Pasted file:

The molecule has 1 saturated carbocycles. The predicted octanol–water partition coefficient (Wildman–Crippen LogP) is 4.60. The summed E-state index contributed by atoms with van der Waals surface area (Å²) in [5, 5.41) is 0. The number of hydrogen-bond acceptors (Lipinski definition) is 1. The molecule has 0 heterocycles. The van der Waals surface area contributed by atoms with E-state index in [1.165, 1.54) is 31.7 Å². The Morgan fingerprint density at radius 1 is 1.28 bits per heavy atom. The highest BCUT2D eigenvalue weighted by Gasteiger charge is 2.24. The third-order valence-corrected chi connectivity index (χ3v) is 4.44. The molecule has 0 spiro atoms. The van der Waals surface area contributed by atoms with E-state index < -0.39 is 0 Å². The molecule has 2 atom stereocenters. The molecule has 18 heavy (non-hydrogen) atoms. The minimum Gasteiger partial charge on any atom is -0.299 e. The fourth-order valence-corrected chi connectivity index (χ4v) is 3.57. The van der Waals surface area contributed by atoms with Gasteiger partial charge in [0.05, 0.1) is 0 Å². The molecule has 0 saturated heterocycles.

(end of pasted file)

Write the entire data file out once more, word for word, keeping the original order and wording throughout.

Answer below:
The molecule has 1 saturated carbocycles. The predicted octanol–water partition coefficient (Wildman–Crippen LogP) is 4.60. The summed E-state index contributed by atoms with van der Waals surface area (Å²) in [5, 5.41) is 0. The number of hydrogen-bond acceptors (Lipinski definition) is 1. The molecule has 0 heterocycles. The van der Waals surface area contributed by atoms with E-state index in [1.165, 1.54) is 31.7 Å². The Morgan fingerprint density at radius 1 is 1.28 bits per heavy atom. The highest BCUT2D eigenvalue weighted by Gasteiger charge is 2.24. The third-order valence-corrected chi connectivity index (χ3v) is 4.44. The molecule has 0 spiro atoms. The van der Waals surface area contributed by atoms with E-state index < -0.39 is 0 Å². The molecule has 2 atom stereocenters. The molecule has 18 heavy (non-hydrogen) atoms. The minimum Gasteiger partial charge on any atom is -0.299 e. The fourth-order valence-corrected chi connectivity index (χ4v) is 3.57. The van der Waals surface area contributed by atoms with Gasteiger partial charge in [0.05, 0.1) is 0 Å². The molecule has 0 saturated heterocycles.